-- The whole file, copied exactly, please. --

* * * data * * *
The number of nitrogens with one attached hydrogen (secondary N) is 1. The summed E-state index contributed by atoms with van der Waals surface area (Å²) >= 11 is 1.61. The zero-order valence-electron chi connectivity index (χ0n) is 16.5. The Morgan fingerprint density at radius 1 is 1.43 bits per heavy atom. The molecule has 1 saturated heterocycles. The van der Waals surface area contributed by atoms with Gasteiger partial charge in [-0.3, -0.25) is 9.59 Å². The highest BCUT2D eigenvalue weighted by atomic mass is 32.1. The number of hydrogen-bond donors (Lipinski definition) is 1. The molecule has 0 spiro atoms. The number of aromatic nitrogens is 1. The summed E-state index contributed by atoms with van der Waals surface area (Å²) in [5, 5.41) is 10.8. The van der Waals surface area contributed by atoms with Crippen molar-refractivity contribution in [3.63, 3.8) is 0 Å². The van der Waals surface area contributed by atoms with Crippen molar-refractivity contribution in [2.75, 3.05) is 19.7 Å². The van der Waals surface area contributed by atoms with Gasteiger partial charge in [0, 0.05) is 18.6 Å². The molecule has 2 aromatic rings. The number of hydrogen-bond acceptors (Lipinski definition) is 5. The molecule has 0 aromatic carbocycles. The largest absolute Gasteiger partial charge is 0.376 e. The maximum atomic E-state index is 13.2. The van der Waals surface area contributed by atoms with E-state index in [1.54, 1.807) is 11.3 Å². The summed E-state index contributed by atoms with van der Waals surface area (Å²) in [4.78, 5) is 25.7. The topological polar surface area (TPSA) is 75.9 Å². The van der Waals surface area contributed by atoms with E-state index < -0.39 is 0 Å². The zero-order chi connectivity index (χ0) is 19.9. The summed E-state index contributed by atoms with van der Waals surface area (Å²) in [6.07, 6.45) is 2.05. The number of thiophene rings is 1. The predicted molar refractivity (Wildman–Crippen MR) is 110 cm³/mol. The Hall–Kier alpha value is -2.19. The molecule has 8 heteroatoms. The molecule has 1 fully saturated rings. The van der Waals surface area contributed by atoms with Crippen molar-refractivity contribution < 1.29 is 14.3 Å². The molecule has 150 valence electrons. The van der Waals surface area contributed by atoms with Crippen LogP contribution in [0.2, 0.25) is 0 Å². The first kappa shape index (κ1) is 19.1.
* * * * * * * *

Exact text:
The number of nitrogens with one attached hydrogen (secondary N) is 1. The summed E-state index contributed by atoms with van der Waals surface area (Å²) >= 11 is 1.61. The zero-order valence-electron chi connectivity index (χ0n) is 16.5. The Morgan fingerprint density at radius 1 is 1.43 bits per heavy atom. The molecule has 1 saturated heterocycles. The van der Waals surface area contributed by atoms with Gasteiger partial charge in [-0.3, -0.25) is 9.59 Å². The highest BCUT2D eigenvalue weighted by atomic mass is 32.1. The number of hydrogen-bond donors (Lipinski definition) is 1. The molecule has 0 spiro atoms. The number of aromatic nitrogens is 1. The summed E-state index contributed by atoms with van der Waals surface area (Å²) in [5, 5.41) is 10.8. The van der Waals surface area contributed by atoms with Crippen molar-refractivity contribution in [3.63, 3.8) is 0 Å². The van der Waals surface area contributed by atoms with Crippen molar-refractivity contribution in [2.75, 3.05) is 19.7 Å². The van der Waals surface area contributed by atoms with Gasteiger partial charge in [0, 0.05) is 18.6 Å². The molecule has 2 aromatic rings. The number of hydrogen-bond acceptors (Lipinski definition) is 5. The molecule has 0 aromatic carbocycles. The largest absolute Gasteiger partial charge is 0.376 e. The maximum atomic E-state index is 13.2. The van der Waals surface area contributed by atoms with E-state index in [1.54, 1.807) is 11.3 Å². The summed E-state index contributed by atoms with van der Waals surface area (Å²) in [4.78, 5) is 25.7. The topological polar surface area (TPSA) is 75.9 Å². The van der Waals surface area contributed by atoms with E-state index < -0.39 is 0 Å². The zero-order chi connectivity index (χ0) is 19.9. The summed E-state index contributed by atoms with van der Waals surface area (Å²) in [6.07, 6.45) is 2.05. The number of thiophene rings is 1. The predicted molar refractivity (Wildman–Crippen MR) is 110 cm³/mol. The Hall–Kier alpha value is -2.19. The molecule has 8 heteroatoms. The molecule has 1 fully saturated rings. The van der Waals surface area contributed by atoms with Crippen molar-refractivity contribution < 1.29 is 14.3 Å². The molecule has 150 valence electrons. The van der Waals surface area contributed by atoms with Crippen LogP contribution in [0.2, 0.25) is 0 Å². The first kappa shape index (κ1) is 19.1.